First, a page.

Friday, March 8, 2013
Wrapping up the harvest, preparing for our final promotion event
We have finally gotten through the harvest, agronomic measurements, and starch processing of the last few days. I've had to manage workers, students, and threatening weather to get everything done.
Now the different starch samples are safely drying on their respective little patches of cloth, and we have time to think about some other things. Namely our final event this Sunday.
In order to share our results with local people and spread excitement about achira in our zone, we have scheduled a special event to mark the end of our experiment. There will be a brief presentation on why and how we did the experiment, followed by a taste test of different achira varieties. This taste test is so we can see which varieties would lend themselves best to fresh eating as opposed to just starch extraction. Eating cooked achira rhizomes used to be a fairly common practice in the Tenza Valley where we're doing our experiment, but now it's only the older folks who remember eating them in their youth. We would like to bring back this use of achira, since it has the potential to improve people's food security by partially replacing staples like potatoes and rice (which do not grow much in the zone and thus must be purchased with cash) with a yummy home-grown product. Even if each family saved $10 or $20 US by replacing a few bushels of their yearly potato consumption, that savings would add up across the region, and would mean more money staying put in savings and local purchases as opposed to going outside the area to import food.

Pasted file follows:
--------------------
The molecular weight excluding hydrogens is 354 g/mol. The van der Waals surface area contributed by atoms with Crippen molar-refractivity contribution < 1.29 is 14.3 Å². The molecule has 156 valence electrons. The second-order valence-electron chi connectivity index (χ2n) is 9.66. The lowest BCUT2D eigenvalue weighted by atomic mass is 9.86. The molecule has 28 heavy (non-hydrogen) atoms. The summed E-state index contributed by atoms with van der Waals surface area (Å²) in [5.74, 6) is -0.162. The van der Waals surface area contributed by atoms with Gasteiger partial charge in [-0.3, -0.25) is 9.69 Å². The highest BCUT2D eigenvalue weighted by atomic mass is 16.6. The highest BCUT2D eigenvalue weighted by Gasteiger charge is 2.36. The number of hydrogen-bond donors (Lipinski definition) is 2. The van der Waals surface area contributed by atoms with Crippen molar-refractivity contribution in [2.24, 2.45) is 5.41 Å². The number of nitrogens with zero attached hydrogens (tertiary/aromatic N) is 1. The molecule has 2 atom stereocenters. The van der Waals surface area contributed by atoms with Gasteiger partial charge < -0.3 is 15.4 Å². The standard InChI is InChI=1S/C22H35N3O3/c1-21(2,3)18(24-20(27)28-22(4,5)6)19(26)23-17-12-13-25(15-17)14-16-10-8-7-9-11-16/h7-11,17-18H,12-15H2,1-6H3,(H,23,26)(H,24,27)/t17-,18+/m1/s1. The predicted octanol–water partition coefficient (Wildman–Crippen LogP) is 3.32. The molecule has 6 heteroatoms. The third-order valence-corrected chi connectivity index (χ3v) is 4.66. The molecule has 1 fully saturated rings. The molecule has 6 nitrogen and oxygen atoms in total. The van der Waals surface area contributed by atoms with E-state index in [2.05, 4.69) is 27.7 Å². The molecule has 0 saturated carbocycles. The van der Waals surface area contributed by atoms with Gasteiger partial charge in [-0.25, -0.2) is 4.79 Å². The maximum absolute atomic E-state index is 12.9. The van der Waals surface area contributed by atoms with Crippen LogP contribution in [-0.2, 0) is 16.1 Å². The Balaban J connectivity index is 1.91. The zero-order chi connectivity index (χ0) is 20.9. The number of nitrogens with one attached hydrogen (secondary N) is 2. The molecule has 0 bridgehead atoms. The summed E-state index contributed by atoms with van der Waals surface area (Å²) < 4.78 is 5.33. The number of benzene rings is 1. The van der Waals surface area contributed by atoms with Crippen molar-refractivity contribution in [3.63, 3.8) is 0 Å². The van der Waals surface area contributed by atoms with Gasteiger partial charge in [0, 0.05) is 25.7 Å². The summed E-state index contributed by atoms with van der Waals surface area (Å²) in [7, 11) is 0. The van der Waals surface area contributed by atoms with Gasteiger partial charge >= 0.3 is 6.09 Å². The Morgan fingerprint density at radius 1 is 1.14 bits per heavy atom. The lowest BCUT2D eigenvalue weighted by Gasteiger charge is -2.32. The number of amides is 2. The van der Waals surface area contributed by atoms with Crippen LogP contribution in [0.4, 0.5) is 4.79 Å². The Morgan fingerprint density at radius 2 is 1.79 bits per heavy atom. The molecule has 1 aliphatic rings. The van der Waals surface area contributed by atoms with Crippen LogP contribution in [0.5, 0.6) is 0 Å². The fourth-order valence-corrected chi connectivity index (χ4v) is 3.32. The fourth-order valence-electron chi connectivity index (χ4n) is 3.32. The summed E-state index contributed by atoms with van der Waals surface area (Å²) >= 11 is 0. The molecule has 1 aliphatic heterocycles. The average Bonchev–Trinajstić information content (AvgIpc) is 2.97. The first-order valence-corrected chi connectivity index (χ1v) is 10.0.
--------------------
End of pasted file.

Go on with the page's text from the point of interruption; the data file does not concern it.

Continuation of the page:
We cooked a trial run of achira a few months ago to make sure we weren't going to be giving people something yucky to try, thus totally defeating our purpose! It turned out really good.
In preparation for this big final event, I have spent weeks sending out invitations to peasant groups, mayors' offices, and researchers across central Colombia. I've arranged for our university's media department to come out and film the event. I have designed a taste test format that I hope will be statistically sound (group surveys are not a forte for an agronomist like me), and I've even scheduled a priest to come out and close our ceremony with a Mass. This is common practice for this type of event, and rural people really appreciate it, because priests often don't come out to the remote areas.